Lower Extremity Bypass

What to expect with your surgical procedure

Lower extremity bypass grafting includes procedures such as femoral (groin) to popliteal (behind the knee), femoral-tibial (calf) or femoral-distal (closer to the foot) bypass grafting. The operation usually takes between 2-3 hours if a vein from your own body is used for the graft. Using a synthetic graft takes less time but is only used when a vein is not available or when vein is not the best choice for the bypass.

Recovering from the procedure

Usually you will be discharged from the hospital in 3 days with synthetic graft, or 5 days with vein graft. Pain should be adequately controlled in the hospital with IV, epidural and oral medication. You will be given a prescription for pain pills when you leave the hospital. It is not uncommon to have some redness and swelling in the area where you had your surgery. The redness should gradually fade, and the swelling should be kept to a minimum by resting in between activities with the affected leg(s) elevated above the level of your heart (in a recliner, or on a couch or bed). You will have no real lifting restrictions, although you should not carry anything too heavy while your wounds are healing. You should walk regularly and gradually increase activity, but know that until you are completely healed, increased activity will increase swelling. The more you can elevate the affected leg(s) between activities, the less swelling you will have. Elevation will make it less likely that you will suffer from possible wound complications such as seroma (the collection of lymph fluid that can cause good sized lumps under the skin near incision lines), fluid drainage, and infection. Smoking also increases your risk of having complications, as does having diabetes. Postoperative complications increase your chances for having graft thrombosis which is a partial or complete loss of blood flow through the graft. The most common postop complication is leg swelling with fluid drainage which can be straw-colored like urine, pink, or even red-brown like old blood. Other potential complications include bleeding, infection and graft thrombosis.

You should call the doctor immediately

  • if your surgical site becomes so swollen it is difficult to walk, or
  • if the swelling increases suddenly (over a few minutes)
  • if you have any symptoms of loss of circulation to your leg(s) such as loss of a graft pulse, cold or discolored foot, and increased pain.
You should also notify your physician if you experience any signs or symptoms of infection including:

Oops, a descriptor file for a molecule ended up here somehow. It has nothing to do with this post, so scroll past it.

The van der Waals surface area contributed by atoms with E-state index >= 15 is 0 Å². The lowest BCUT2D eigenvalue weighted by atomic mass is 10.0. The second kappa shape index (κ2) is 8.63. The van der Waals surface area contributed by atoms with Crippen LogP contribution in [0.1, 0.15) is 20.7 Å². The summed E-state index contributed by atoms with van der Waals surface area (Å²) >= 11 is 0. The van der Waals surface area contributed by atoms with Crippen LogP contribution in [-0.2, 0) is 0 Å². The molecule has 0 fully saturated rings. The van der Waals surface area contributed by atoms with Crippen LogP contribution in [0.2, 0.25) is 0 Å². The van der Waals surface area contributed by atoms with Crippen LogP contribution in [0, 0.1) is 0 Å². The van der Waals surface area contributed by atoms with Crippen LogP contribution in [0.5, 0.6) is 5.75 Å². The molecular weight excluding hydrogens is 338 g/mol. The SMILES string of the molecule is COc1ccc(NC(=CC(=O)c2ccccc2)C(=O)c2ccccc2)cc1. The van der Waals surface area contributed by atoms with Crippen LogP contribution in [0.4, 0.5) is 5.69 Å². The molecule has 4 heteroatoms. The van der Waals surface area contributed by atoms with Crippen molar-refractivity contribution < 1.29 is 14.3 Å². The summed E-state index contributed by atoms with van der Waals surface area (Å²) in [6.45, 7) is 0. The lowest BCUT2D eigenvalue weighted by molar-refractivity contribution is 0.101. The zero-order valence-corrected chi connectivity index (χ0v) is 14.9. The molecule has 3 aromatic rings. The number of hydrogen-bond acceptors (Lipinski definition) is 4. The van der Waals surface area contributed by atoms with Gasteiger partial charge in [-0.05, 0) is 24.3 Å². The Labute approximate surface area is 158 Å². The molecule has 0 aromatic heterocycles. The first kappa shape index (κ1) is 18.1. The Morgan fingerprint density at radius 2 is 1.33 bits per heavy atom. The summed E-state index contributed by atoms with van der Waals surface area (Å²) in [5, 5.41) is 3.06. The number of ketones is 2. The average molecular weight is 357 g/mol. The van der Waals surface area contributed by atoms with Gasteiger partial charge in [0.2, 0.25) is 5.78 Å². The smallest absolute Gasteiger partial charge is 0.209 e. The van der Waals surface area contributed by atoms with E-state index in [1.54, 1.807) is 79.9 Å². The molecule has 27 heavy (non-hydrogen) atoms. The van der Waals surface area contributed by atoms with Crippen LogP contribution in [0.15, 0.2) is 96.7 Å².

• redness that gets worse rather than better,
  • drainage from the wound that is like pus, and
  • fever greater than 100┬░.
You should arrange a follow-up appointment with your physician 10-14 days following surgery for staple/suture removal. You will need to call the office to arrange an appointment time. Once the incision line has healed completely, using a vitamin E ointment or a moisturizing cream may help reduce scarring.

You may notice some numbness along your incision line, or even some strange sensations with walking after surgery. This is not uncommon and often will resolve within a few weeks after surgery. Sometimes the numbness can last for months, and in some cases, may not go away. This is due to the unavoidable disruption of the nerves along the incision lines.

Your activity restrictions are minimal. If you drive, you may resume driving 1week following surgery, as long as you are no longer taking pain pills and can comfortably move your foot to and from the gas pedal and brake. After 1 week, you may gently begin to return to your normal range of motion.

You may shower 72 hours after surgery, and pat the incision lines dry.

You should expect to take 1 enteric-coated aspirin (EC aspirin) every day from now on unless specifically instructed to do otherwise. Taking 1 aspirin a day ( or the prescribed alternative) will help the graft(s) stay open and reduce the chances that you will need additional vascular surgery in the future. Sometimes Coumadin® or anti-platelet medications like Ticlid or Plavix are required, especially when a synthetic graft is used.

Maintaining blood flow through your new graft(s) will be an on-going process. You can help maintain your graft in several ways. First, don't smoke! Smoking increases the risk of graft failure, both in the short and long-term. Next, take your medications as directed. Anti-platelet agents or blood thinners help maintain graft patency. If you are diabetic, maintaining good blood sugar control will reduce the progression of new arterial plaque (plaque contributes to graft thrombosis). If your cholesterol or triglyceride levels are elevated, these should be corrected with dietary changes and, when necessary, medication.

If you have a graft pulse that can be felt with your fingers, you will need to check it daily. A loss of the graft pulse should be reported to your physician immediately.

Additional graft monitoring will be provided on a regular basis through the office with either doppler (sound waves) or duplex (sound waves with imaging) of the graft. Initially this will be every 3 months. That time interval will increase the longer your graft remains open.

Your help in following these recommendations will assist us in providing you with the best possible care for you and your new bypass graft.